فصل 16کتاب: اعتراف / فصل 17
- زمان مطالعه 19 دقیقه
- سطح متوسط
دانلود اپلیکیشن «زیبوک»
این فصل را میتوانید به بهترین شکل و با امکانات عالی در اپلیکیشن «زیبوک» بخوانید
متن انگلیسی فصل
I wish she knew how much I thought about her. How every night, I questioned whether the tightness in my chest could actually be the result of missing her, or if it was simply the fact that I wasn’t allowed to see her. Sometimes people want what they can’t have and confuse that with feelings for another person.
Either way, the feeling is there. The pressure, the ache, the slow build in my stomach that’s encouraging me to close the distance between us and take her mouth with mine. I would have done that by now if I hadn’t seen Trey leaving her apartment on my way over. Luckily, he’s an unobservant prick, so he didn’t even notice me.
I definitely saw him, though. And it makes me wonder what he was doing here so late at night. Not that I have a right to know, but I certainly can’t squash my curiosity.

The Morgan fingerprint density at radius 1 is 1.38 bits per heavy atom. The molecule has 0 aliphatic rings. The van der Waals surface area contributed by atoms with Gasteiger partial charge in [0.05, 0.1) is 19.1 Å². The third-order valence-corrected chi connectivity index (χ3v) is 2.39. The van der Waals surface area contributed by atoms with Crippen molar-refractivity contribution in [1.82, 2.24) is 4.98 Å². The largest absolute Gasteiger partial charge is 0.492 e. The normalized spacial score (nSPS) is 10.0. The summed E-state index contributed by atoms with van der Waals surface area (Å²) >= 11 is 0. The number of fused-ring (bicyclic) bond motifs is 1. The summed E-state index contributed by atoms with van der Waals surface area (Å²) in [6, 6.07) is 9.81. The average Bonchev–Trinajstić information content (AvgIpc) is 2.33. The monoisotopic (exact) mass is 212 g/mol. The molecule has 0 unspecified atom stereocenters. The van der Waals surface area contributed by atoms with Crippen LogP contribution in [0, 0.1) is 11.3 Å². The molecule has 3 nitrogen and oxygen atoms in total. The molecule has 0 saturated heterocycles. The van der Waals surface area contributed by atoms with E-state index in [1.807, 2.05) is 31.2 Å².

He came to see me in jail last week. I was told I had a visitor, and I expected it to be my father. There was a very small part of me that was hoping it was Auburn. I never expected her to come see me while I was in jail, but I think the hope that it might happen kept me more positive than I would have been otherwise.
When I walked into the visitation room and saw Trey standing there, at first I didn’t think he was there to see me. But once his glare fell on me, it became clear. I walked to my chair and took a seat, and he did the same.
He stared at me for several minutes without saying a word. I stared back. I don’t know if he thought his mere presence alone was enough intimidation, but he never did speak. Just sat in his chair for ten solid minutes, staring at me.
I never wavered. I did want to laugh a few times, but was able to hold it together. He finally stood up, but I remained seated. He walked around the table, poised to head toward the exit behind me, but instead he paused and looked down on me.
“Stay away from my girl, Owen.”
This is when he lost my eye contact. Not because he pissed me off or made me nervous, but because his words were an excruciating punch in the gut. The fact that he referred to Auburn as his girl is the last thing I wanted to hear, and that has nothing to do with my jealousy and everything to do with my instincts regarding Trey.